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Thursday, July 26, 2007

Can You Catch Obesity?

posted by on July 26 at 13:55 PM

… the lay press article Dan linked to says so. Well, let’s look at the key figure from the peer-reviewed scientific article in the New England Journal of Medicine.

The horizontal black lines are the 95% confidence intervals; for a given row, if the black line doesn’t touch the vertical zero line, there is a 95% chance of correlation. Reading down the figure, you have an increased chance of being obese if your mutual friends (you both agree you are friends), same-sex friends, spouse, or sibling (particularly same-sex sibling) are obese. The connections between obesity in friends and family seem to be about equally strong. Nifty.

Does this mean you become obese because of your family or friends? Let’s ask my friend David what he thinks:

All reasonings concerning matter of fact seem to be founded on the relation of cause and effect. (David Hume, 1737)
(This quote is more fun if you imagine it being said with a deep Scottish brogue.)

Thanks David! The correlation between obese people having obese family and friends doesn’t automatically mean that having such relationships causes obesity. There are any number of ways this could be interpreted; perhaps obese people feel more comfortable being friends with other obese people. A study of cause and effect would be very different than this one—take skinny people and give them only obese friends, take obese people and give them only skinny friends, wait twenty years, and weigh (for example.) If you want to show a causal link between having obese friends and becoming obese, you’ll have to do that. A retrospective study like this one can’t cut it.

The authors of the article go on about how this study “suggests that obesity may spread in social networks…” but until some cause and effect studies are done, suggests does not equal proves. Claiming that this study proves obesity spreads through friends makes both David and me cranky.

RSS icon Comments


Jonathan Golob, you are my favorite addition to Slog EVER.

Posted by ECB | July 26, 2007 2:11 PM

Correlation is not causation, thanks for reminding us of that. In other news, gay people often have gay friends and gay partners.

Posted by Matthew | July 26, 2007 2:13 PM

The other question is the quantities in these sub-questions. For example, let's say it was a study of 250 cases and 250 controls. But if we then sub-categorize them, to the point that, say "mutual friends" is only 4 respondents, how much meaning does the 200-400 percent increased probability of obesity impact have?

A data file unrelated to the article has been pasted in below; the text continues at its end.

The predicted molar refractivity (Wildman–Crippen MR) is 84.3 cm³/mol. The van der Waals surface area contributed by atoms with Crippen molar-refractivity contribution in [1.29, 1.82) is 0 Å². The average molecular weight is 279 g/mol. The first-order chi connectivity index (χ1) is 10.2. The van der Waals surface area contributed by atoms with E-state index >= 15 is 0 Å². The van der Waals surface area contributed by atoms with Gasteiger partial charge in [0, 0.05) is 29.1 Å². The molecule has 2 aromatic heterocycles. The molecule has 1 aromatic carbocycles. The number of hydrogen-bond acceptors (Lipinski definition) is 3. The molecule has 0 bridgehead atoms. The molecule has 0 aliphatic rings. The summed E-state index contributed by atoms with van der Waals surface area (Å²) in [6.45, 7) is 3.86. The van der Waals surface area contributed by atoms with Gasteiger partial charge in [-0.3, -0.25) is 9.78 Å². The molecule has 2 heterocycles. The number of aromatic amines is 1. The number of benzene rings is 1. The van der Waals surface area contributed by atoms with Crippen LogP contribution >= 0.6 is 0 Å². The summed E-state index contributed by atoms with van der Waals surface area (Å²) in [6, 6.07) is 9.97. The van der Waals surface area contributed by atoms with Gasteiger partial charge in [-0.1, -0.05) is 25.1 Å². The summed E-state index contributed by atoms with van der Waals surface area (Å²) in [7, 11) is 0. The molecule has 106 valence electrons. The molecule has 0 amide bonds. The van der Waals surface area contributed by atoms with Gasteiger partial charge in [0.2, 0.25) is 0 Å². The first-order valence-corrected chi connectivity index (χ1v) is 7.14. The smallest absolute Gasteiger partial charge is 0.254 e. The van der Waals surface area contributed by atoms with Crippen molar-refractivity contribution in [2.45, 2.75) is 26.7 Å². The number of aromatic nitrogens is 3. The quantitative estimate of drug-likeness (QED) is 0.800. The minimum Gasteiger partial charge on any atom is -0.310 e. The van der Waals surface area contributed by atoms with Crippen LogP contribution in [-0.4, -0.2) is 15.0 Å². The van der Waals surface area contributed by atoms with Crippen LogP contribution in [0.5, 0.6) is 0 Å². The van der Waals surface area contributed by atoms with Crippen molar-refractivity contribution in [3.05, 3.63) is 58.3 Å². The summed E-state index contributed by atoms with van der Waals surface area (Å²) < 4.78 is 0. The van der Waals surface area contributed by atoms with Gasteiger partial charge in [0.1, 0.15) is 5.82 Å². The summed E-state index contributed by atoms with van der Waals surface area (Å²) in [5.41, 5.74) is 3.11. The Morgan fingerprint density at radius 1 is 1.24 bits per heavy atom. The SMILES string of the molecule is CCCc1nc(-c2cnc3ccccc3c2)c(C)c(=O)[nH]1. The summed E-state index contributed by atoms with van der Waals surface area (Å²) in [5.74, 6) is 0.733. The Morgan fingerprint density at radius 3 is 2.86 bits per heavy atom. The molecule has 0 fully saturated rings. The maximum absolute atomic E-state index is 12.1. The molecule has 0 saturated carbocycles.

I would say pretty close to zero.

And many people in older communities, to follow Matthew's example @2, have gay roommates that are their partners, owning property together etc, but are not themselves gay.

The world is kind of like squishy jello - it's hard to nail it to the wall sometimes.

Posted by Will in Seattle | July 26, 2007 2:27 PM

morbidly obese. LOL that term cracks me up.

Posted by fun shaped | July 26, 2007 2:29 PM

being friends with lame-o fratboy types also causes the spread of lame-o-ism.

Posted by bea arthur | July 26, 2007 2:48 PM

I'm no scientist, but I think your critique is off the mark. The researchers did actually take this into account (to some extent at least) by measuring weight gain, rather than static obesity. They are not looking for obese people who became friends, but friends who became obese (or, rather, what happened to you when your friend became obese over time). Or, in their words, "The use of a lagged independent variable for an alter's weight status controlled for homophily. The key variable of interest was an alter's obesity at time t+1. A significant coefficient for this variable would suggest either that an alter's weight affected an ego's weight or that an ego and an alter experienced contemporaneous events affecting both their weights." That doesn't completely pin down cause and effect but it does get closer to it than you give the authors credit for.

Posted by valium b. | July 26, 2007 2:57 PM

the study also followed 5,100 subjects, not 250 (and 12,000 total connected people), and I assume no claims were made about effects among statistically insignificant amounts of people. Peer review isn't a _total_ joke.

Posted by valium b. | July 26, 2007 3:12 PM

Valium b,

You are correct on that point; the authors indeed did look at the change in weight, so it cannot be as simple as "obese people have obese friends."

The authors, in their discussion, were far more responsible than the lay press has been. Take this section of the discussion:
"...changing the ego's norms about the acceptability of being overweight.. Unfortunately, our data do not permit a detailed examination."

The speculation made it into the lay press, but the caveat didn't.

I think the problem here is the word "suggests." It has a very different meaning for scientists, a sense that there is something worth studying here. To the press-release and lay-press writers, it seems to mean "proven to an extent that merits 150-point headlines above the fold." This is what makes me cranky.

Posted by Jonathan Golob | July 26, 2007 3:14 PM

yr totally right about the lay press--I just though the original authors were making a decent attempt to confront some of the complications you were mentioning. But what does the average headline writer (or reader) know of confidence intervals?

Posted by valium b. | July 26, 2007 3:24 PM
there is a 95% chance of correlation.

I believe this is incorrect.

A traditional confidence interval means that if you were to repeat this study 100 times and recompute confidence intervals each time, you should expect the true parameter (increase in risk of obesity, in this case) to fall within 95 of those intervals.